The Brigantes, "The People of [the Goddess] Brigantia" or simply "the High People", were the most populous tribe in Britain according to Tacitus, which certainly corresponds to the massive swathe of territory they controlled in Northern England. A recurrent claim is that the Brigantes were a war-time confederation, but this does not seem to be the case; significant political unity throughout Brigantian territory is highly plausible. Their anti-Roman king Wenutios was deposed by his pro-Roman queen Cartimandua just after the Claudian invasion. When Caratacos tried to convert Cartimandua to his cause in 51 CE, she broke faith, took him prisoner and turned him over to the Romans. She held together a shaky client-kingdom for Rome for a surprisingly long time until she was finally deposed in her turn by a rebellion in the early 70s CE, causing governor Petilius Cerealis to move in and annex her tribe into the province. However, the Brigantes rebelled several times, particularly under Arwiragos in the 90s CE until 106 at least, and again around 120 CE prompting the Emperor Hadrian to come and build his wall.


A name referring to all the tribes of Scotland North of the Glasgow-Edinburgh line meaning "the Tough Guys". In 84 CE, under Calgacos, they responded to the invasion of Agricola by offering a pitched battle, but the troops failed to execute the chieftains' strategy and the result was a sound but heroic defeat. However, Caledonia was never actually conquered, despite another serious expedition led by the Emperor Septimius Severus around 210 CE, and the Caledonii grew steadily more united until they formed what is now known to history as the Pictish Kingdom, which probably called itself *Albja. The Pictish Kingdom later merged with the Scottic enclaves of the West coast in the eighth century to form Alba, the Kingdom of Scotland.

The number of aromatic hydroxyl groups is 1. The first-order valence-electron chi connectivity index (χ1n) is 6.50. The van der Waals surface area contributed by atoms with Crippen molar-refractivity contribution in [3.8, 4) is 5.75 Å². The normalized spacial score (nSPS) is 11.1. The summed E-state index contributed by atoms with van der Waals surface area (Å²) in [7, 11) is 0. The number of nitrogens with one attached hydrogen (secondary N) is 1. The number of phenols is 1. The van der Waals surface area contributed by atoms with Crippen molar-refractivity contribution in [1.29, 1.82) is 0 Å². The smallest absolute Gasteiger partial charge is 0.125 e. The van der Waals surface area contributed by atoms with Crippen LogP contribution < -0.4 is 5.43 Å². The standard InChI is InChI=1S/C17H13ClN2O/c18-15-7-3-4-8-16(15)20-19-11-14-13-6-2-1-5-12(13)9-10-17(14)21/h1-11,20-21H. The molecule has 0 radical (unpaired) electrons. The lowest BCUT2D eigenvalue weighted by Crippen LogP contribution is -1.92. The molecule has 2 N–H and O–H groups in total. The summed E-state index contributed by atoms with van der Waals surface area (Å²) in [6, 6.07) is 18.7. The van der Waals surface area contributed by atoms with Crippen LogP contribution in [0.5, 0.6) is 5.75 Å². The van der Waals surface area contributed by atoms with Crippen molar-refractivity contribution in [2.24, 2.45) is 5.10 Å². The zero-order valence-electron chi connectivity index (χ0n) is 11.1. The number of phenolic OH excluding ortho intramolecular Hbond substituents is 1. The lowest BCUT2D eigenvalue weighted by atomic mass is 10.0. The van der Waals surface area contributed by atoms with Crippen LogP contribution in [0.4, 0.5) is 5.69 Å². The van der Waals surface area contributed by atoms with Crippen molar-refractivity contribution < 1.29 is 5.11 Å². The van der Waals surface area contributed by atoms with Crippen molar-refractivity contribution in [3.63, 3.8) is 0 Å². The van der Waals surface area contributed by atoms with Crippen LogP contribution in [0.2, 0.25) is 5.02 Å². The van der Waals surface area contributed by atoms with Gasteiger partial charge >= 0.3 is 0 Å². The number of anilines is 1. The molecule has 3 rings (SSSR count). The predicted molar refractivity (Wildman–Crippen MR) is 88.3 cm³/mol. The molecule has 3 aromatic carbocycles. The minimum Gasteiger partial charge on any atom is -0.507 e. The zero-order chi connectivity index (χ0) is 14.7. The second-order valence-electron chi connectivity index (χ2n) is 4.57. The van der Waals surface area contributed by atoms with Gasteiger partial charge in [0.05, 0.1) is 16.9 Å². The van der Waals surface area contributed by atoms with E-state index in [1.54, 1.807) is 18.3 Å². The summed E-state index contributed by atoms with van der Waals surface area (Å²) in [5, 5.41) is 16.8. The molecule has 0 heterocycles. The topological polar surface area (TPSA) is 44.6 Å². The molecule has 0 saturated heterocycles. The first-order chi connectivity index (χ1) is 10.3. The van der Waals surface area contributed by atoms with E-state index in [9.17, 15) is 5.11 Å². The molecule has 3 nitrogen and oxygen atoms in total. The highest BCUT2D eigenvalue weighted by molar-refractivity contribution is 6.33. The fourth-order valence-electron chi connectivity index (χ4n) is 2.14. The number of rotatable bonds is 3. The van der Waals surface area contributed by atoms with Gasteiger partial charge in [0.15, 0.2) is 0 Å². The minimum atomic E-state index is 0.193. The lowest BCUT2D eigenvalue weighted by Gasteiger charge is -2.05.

Although this is the only Irish tribe I will mention and it is almost a nationalist symbol of Northern Ireland today, this is for purely historical reasons, as the Woluntii are the only Irish tribe mentioned in the classical sources to have any special significance. The Woluntii (Old Irish: Ulaidh, English: Ulster) came to be the most important tribe in Ireland around the first century BCE as demonstrated in the Ulster Cycle, and many of the nearby tribes probably paid them tribute. They were often at odds with a confederation of tribes further down the East coast known as Connaught (whose classical name has not survived), which would eventually eclipse the power of Ulster in the second or third centuries CE and yield the first historical High King of Ireland (it is possible to find High King lists going back to 2000 BCE, which is of course legend). The remains of the Woluntian capital at Emhain Macha (Navan Fort) remain a spectacular riddle for archaeologists today.





Wikipedia: Septmius Severus, Alba, Ulster, Ulaid, Ulster Cycle


Barry Cunliffe, Iron Age Communities in Britain, 2009.

Francis Pryor, Britain BC, 2004.

All the Latin and Greek proper nouns were converted by myself into appropriate Celtic syntax, either Ancient British, Pictish or Ivernic, by myself. Thanks to Labarion for showing me what the Celtic of the time should look like.